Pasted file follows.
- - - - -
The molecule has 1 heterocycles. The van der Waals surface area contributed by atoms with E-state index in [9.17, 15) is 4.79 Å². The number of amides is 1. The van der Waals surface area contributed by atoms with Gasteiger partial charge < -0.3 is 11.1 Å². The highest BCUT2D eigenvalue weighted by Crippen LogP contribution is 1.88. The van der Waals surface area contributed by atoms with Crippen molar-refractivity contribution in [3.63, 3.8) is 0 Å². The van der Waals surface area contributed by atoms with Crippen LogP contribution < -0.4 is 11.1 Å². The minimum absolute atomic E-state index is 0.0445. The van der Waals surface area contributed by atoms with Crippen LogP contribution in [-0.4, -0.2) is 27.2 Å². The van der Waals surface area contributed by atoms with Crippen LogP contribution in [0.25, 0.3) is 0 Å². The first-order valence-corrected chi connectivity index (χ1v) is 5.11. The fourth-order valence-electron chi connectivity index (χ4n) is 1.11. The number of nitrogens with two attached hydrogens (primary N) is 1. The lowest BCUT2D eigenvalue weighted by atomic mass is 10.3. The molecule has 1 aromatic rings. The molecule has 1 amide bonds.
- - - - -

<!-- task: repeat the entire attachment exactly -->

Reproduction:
The molecule has 1 heterocycles. The van der Waals surface area contributed by atoms with E-state index in [9.17, 15) is 4.79 Å². The number of amides is 1. The van der Waals surface area contributed by atoms with Gasteiger partial charge < -0.3 is 11.1 Å². The highest BCUT2D eigenvalue weighted by Crippen LogP contribution is 1.88. The van der Waals surface area contributed by atoms with Crippen molar-refractivity contribution in [3.63, 3.8) is 0 Å². The van der Waals surface area contributed by atoms with Crippen LogP contribution < -0.4 is 11.1 Å². The minimum absolute atomic E-state index is 0.0445. The van der Waals surface area contributed by atoms with Crippen LogP contribution in [-0.4, -0.2) is 27.2 Å². The van der Waals surface area contributed by atoms with Crippen LogP contribution in [0.25, 0.3) is 0 Å². The first-order valence-corrected chi connectivity index (χ1v) is 5.11. The fourth-order valence-electron chi connectivity index (χ4n) is 1.11. The number of nitrogens with two attached hydrogens (primary N) is 1. The lowest BCUT2D eigenvalue weighted by atomic mass is 10.3. The molecule has 1 aromatic rings. The molecule has 1 amide bonds.